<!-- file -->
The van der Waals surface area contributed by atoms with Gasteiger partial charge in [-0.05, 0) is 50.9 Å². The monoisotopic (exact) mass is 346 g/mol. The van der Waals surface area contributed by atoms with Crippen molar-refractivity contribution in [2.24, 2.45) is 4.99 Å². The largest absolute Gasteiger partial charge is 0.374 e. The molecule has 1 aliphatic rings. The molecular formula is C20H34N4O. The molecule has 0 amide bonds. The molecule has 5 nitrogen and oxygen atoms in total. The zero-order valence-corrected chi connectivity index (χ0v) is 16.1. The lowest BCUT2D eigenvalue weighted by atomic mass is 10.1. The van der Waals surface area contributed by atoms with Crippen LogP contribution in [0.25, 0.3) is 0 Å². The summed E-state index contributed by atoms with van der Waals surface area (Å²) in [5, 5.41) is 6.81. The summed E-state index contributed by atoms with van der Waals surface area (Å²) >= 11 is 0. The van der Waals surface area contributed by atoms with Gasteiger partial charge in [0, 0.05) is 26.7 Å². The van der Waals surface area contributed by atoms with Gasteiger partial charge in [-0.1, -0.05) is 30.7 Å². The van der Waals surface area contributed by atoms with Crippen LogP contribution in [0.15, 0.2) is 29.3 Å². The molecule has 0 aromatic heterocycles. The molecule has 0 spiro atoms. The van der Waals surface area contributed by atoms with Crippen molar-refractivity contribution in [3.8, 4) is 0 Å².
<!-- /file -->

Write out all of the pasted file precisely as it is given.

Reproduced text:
The van der Waals surface area contributed by atoms with Gasteiger partial charge in [-0.05, 0) is 50.9 Å². The monoisotopic (exact) mass is 346 g/mol. The van der Waals surface area contributed by atoms with Crippen molar-refractivity contribution in [2.24, 2.45) is 4.99 Å². The largest absolute Gasteiger partial charge is 0.374 e. The molecule has 1 aliphatic rings. The molecular formula is C20H34N4O. The molecule has 0 amide bonds. The molecule has 5 nitrogen and oxygen atoms in total. The zero-order valence-corrected chi connectivity index (χ0v) is 16.1. The lowest BCUT2D eigenvalue weighted by atomic mass is 10.1. The van der Waals surface area contributed by atoms with Crippen LogP contribution in [0.25, 0.3) is 0 Å². The summed E-state index contributed by atoms with van der Waals surface area (Å²) in [5, 5.41) is 6.81. The summed E-state index contributed by atoms with van der Waals surface area (Å²) >= 11 is 0. The van der Waals surface area contributed by atoms with Gasteiger partial charge in [0, 0.05) is 26.7 Å². The van der Waals surface area contributed by atoms with Gasteiger partial charge in [-0.1, -0.05) is 30.7 Å². The van der Waals surface area contributed by atoms with Crippen LogP contribution in [0.15, 0.2) is 29.3 Å². The molecule has 0 aromatic heterocycles. The molecule has 0 spiro atoms. The van der Waals surface area contributed by atoms with Crippen molar-refractivity contribution in [3.8, 4) is 0 Å².